Senator Jeff Kruse - July 7th, 2015 - THE END


Senator Jeff Kruse
R-Roseburg, District 1

Phone: 503-986-1701  -  900 Court St. NE, S-315 Salem Oregon 97301
Email:   -   Website:

 Working Hard For You


JULY 7, 2015




The Legislative Assembly finished its work at 6:05 pm last night.  While there were a couple of surprises (minor ones) at the end, it went pretty much as scripted.  I want to thank everyone who has corresponded with me during this Session; I do value your opinions.  While I am sure I haven’t answered all questions, I have tried to at least cover the major issues.  Having said that, maybe it is time for a review of major legislation, with the understanding it may take some time to get a full perspective.


The Democrat majorities had an agenda and they were able to fully implement it.  It started with the passage of the low carbon fuel standards bill (hidden gas tax) and the re-write of common law relative to class action law suits.  The first one was a win for environmental groups and the second a major win for trial lawyers.  Next came paid sick leave, which could cost Oregon businesses as much as 2.2 billion dollars per year.  This was followed by a bill to get the state involved in private sector retirement plans, and when one looks at the way the state system has been mismanaged one would have to ask why.  The one priority they didn’t get was minimum wage, and I think that was by design. We will see it on the ballot in 2016.  With the majorities the Democrats have in both the House and Senate these outcomes were fully expected, but still frustrating to have to deal with.


We did accomplish some positive things.  We enhanced penalties relative to sexual predators and created some safe havens for the victims.  We eliminated Kitzhaber’s Oregon Education Investment Board and will be developing a better administrative structure for the 2016 Session.  We found a pathway for dealing with the issue of “submersible lands” that has been an issue for over 60 years. This will give landowners certainty relative to actual ownership.   We developed a pathway for young people who make foolish mistakes to get off the sex offender registry so they can actually have a productive life.  There are other things as well, but the fact is we do some positive things (occasionally) in Salem.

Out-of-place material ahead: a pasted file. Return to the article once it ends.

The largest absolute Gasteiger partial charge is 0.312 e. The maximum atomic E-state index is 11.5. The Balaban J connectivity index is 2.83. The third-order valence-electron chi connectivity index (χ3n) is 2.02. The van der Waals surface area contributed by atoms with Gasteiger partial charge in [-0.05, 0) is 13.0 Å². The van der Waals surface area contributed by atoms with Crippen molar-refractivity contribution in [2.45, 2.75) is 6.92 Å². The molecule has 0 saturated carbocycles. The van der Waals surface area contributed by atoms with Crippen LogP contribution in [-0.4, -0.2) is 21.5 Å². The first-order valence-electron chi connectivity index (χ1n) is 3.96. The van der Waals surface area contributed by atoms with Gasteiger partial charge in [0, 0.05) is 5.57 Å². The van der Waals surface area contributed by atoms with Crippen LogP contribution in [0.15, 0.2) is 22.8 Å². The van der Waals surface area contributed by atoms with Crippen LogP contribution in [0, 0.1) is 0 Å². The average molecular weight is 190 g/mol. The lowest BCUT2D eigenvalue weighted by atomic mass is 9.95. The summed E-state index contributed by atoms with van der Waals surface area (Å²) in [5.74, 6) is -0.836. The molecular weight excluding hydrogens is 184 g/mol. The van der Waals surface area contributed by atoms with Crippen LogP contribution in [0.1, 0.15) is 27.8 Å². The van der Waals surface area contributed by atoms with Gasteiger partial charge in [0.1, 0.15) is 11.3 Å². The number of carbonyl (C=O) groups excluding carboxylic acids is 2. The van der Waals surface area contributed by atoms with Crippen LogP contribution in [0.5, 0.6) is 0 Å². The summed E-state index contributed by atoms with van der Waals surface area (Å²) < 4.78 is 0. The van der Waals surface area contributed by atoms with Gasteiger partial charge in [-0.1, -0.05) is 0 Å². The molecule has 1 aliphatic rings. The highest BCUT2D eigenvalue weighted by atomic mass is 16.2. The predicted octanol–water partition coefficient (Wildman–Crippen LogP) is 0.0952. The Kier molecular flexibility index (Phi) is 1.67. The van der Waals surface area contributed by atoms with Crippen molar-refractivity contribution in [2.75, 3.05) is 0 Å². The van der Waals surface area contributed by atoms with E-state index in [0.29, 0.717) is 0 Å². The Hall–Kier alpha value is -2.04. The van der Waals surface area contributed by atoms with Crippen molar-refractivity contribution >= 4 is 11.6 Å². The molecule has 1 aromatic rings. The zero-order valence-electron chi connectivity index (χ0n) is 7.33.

The biggest disappointment was the failure of the transportation package.  This was the one example we had this Session of good work done in a bipartisan, bicameral way.  We had found a way to meet the carbon reduction goal and eliminate the low carbon fuel standard, which was nothing more than a hidden gas tax.  Additionally we were able to develop a list of projects that would have benefitted the entire state.  In the end, the environmental groups were more interested in their pet program than they were in actual carbon reduction and the bill died.  This was one of many examples of politics trumping good public policy.  To add insult to injury, several of the transportation projects were included in the bonding bill that passed yesterday.  These were all good projects, but they should not have been funded with general obligation bonds.


The biggest surprise was the K-12 budget.  It was passed early in the Session at a level everyone knew was inadequate and we fully expected there to be an adjustment.  In fact we offer several ways money could be redirected to get to an appropriate funding level.  It never happened, and there is a very political reason.  A very liberal group called Our Oregon is going to put a tax measure on the ballot in 2016 and they want school funding to be their main campaign issue.  We can get more into this at the appropriate time, but just keep in mind that with nearly two billion dollars more to spend, funding education should have been easy.


It is now time for me to go home to the farm.  I have tried my best to represent the interests of the people of Oregon and specifically Senate District One.  Unfortunately this has turned into the most partisan Session I have seen in my time here.  The good news is there will be another legislative session; which could also be bad news.  I would just encourage people to stay involved in the actions of government at both the state and federal level.  There is too much at stake to not be paying attention.




Senator Jeff Kruse







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